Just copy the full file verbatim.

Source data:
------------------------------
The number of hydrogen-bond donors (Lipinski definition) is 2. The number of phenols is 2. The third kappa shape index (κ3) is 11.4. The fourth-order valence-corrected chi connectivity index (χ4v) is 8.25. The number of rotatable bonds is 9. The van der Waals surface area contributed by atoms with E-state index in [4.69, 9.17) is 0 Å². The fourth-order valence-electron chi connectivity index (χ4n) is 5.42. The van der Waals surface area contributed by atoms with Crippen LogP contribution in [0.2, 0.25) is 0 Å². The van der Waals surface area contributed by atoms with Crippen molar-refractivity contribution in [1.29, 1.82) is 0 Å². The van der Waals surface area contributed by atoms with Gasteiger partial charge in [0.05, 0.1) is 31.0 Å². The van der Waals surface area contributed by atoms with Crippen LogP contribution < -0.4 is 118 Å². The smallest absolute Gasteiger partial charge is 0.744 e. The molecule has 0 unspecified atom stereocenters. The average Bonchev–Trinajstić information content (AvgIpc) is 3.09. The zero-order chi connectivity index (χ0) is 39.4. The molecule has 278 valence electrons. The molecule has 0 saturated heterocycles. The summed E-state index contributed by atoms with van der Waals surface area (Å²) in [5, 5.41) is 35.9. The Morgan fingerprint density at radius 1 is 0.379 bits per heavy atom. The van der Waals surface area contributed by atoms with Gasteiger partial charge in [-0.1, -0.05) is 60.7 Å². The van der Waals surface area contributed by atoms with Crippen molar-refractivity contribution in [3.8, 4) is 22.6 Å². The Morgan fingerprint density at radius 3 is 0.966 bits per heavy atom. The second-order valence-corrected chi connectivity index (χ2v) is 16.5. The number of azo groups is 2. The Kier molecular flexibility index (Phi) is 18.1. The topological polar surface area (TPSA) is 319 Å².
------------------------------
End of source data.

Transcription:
The number of hydrogen-bond donors (Lipinski definition) is 2. The number of phenols is 2. The third kappa shape index (κ3) is 11.4. The fourth-order valence-corrected chi connectivity index (χ4v) is 8.25. The number of rotatable bonds is 9. The van der Waals surface area contributed by atoms with E-state index in [4.69, 9.17) is 0 Å². The fourth-order valence-electron chi connectivity index (χ4n) is 5.42. The van der Waals surface area contributed by atoms with Crippen LogP contribution in [0.2, 0.25) is 0 Å². The van der Waals surface area contributed by atoms with Crippen molar-refractivity contribution in [1.29, 1.82) is 0 Å². The van der Waals surface area contributed by atoms with Gasteiger partial charge in [0.05, 0.1) is 31.0 Å². The van der Waals surface area contributed by atoms with Crippen LogP contribution < -0.4 is 118 Å². The smallest absolute Gasteiger partial charge is 0.744 e. The molecule has 0 unspecified atom stereocenters. The average Bonchev–Trinajstić information content (AvgIpc) is 3.09. The zero-order chi connectivity index (χ0) is 39.4. The molecule has 278 valence electrons. The molecule has 0 saturated heterocycles. The summed E-state index contributed by atoms with van der Waals surface area (Å²) in [5, 5.41) is 35.9. The Morgan fingerprint density at radius 1 is 0.379 bits per heavy atom. The van der Waals surface area contributed by atoms with Gasteiger partial charge in [-0.1, -0.05) is 60.7 Å². The van der Waals surface area contributed by atoms with Crippen molar-refractivity contribution in [3.8, 4) is 22.6 Å². The Morgan fingerprint density at radius 3 is 0.966 bits per heavy atom. The second-order valence-corrected chi connectivity index (χ2v) is 16.5. The number of azo groups is 2. The Kier molecular flexibility index (Phi) is 18.1. The topological polar surface area (TPSA) is 319 Å².